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Rookie McFadden happy to wing it for club and country


ONLY five minutes in the place and already he's calling the shots.

To be fair, Ireland's newest debutant -- the country's 1,031st international -- is merely explaining how the life of the modern wing has changed; from splendid isolation on the touchline in past times to an all-round contributor to every facet of the three-quarter line.

"I think Brian could play on the wing as well," offers Fergus McFadden. At which point, said Brian (O'Driscoll) visually grimaces and grabs his Leinster colleague's knee with a clenched fist.

No, nerves won't affect the Curragh-born flyer on his Ireland debut this Saturday. His point about wing-play is ironic; after seasons being stuck in a midfield queue behind the Ireland captain and a certain Gordon D'Arcy, a simple shift in perception has propelled McFadden into the spotlight with the No 11 on his back.

Joe Schmidt's arrival has swept a number of old Leinster certainties away in the wash-up; Mike Ross is one beneficiary this weekend, so too McFadden, who admittedly benefited from a bit of luck.

November injuries to Luke Fitzgerald and Rob Kearney prompted Schmidt to scan his panel for a willing participant to occupy a left-wing vacancy; he liked the cut of McFadden's jib.

As the looming figure of Clermont's Napolioni Nalaga, all 6' 3" and 220lbs of him, loomed large on the Heineken Cup horizon, McFadden (right) was chosen to fill the breach.

He did that and more. McFadden was conceding some 10 kilos and two inches to the intimidating Fijian -- but the Old Belvedere graduate won the battle.

Kidney would have noted McFadden's heft with interest; in October, he could also not have failed to notice the speed with which the then substitute winger decorated Leinster's trouncing of Racing Metro in the RDS.

Little wonder he affirms that "if I get the opposition one-on-one this weekend, I'd like to think that I could back myself."

McFadden first announced himself at Ireland's post-Grand Slam Churchill Cup success in summer 2009 when declared Player of the Tournament; the graduation has been at times tortuous, as acknowledged by his captain.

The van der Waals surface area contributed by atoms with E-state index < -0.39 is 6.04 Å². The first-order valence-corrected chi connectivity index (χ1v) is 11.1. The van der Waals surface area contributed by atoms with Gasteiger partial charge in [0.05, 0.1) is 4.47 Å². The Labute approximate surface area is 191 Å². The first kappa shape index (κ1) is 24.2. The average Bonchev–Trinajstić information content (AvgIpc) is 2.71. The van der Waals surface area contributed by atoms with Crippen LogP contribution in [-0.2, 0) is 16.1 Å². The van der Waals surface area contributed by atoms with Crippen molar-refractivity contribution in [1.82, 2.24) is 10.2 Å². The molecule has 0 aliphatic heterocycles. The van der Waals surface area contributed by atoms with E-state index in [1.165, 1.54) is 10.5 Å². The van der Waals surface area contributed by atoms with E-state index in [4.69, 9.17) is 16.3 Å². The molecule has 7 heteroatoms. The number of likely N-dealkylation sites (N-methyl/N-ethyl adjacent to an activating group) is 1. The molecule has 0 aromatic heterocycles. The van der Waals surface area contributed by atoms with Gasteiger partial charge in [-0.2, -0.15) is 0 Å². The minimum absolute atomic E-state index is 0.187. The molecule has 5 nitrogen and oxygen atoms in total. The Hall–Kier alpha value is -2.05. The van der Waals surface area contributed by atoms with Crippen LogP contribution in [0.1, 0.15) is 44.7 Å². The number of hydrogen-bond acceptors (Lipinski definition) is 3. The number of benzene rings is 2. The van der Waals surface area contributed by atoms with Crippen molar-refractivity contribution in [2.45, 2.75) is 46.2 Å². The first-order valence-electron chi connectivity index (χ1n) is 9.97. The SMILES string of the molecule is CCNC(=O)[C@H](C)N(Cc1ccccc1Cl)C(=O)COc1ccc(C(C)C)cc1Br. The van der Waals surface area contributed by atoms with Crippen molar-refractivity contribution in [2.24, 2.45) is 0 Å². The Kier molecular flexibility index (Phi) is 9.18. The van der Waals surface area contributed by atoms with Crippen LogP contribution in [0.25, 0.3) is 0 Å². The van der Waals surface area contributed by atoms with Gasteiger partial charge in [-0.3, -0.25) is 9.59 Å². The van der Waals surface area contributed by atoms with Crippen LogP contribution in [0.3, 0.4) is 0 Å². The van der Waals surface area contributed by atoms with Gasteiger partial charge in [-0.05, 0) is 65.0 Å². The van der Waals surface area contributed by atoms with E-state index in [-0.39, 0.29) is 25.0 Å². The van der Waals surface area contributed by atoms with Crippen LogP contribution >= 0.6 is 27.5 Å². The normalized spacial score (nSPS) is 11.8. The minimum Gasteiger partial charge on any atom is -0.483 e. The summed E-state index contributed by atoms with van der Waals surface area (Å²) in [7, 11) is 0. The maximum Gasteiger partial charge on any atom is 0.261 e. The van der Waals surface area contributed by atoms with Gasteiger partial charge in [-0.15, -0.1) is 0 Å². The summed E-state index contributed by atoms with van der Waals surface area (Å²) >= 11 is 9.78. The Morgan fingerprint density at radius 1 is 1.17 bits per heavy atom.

"You're always aware of the younger guys in the Academy who show potential and are tipping away, then you see their talent in training. After 2009, he's really stepped it up.

"I think Joe's thinking is that he wants to get the best attacking players on the pitch, even if out of position," said O'Driscoll.

It marks quite a transformation for McFadden. Only a few months back, he was publicly ruminating upon the fact that he would soon have to decide whether he had a future at Leinster at all. The last person to express similarly grave doubts was a certain Jonny Sexton. And look at him now.

"I'd always back myself to get into the team eventually," he reveals. "But with Gordon and Brian there, it's such a strong partnership, but thankfully I got a chance.

"Sure, there was a period probably at the start of last year when you're asking 'does my future lie in Leinster?' But my heart has always been there. Now I've signed a two-year deal and I'm really pleased I did."

Now McFadden belongs. And he believes he belongs. After waiting in the wings for so long, he will not allow complacency to become his foe. He wants to go to the World Cup too. Even if he may not yet shunt O'Driscoll out to the wing.

"I think he was genuinely being kind," smiles O'Driscoll of the new kid on the block. "Maybe I could have played there 10 years ago!"

As one international career enters its dotage -- this will be O'Driscoll's 12th successive championship -- another one takes its fledgling steps. McFadden will be centre stage in all but name.

Irish Independent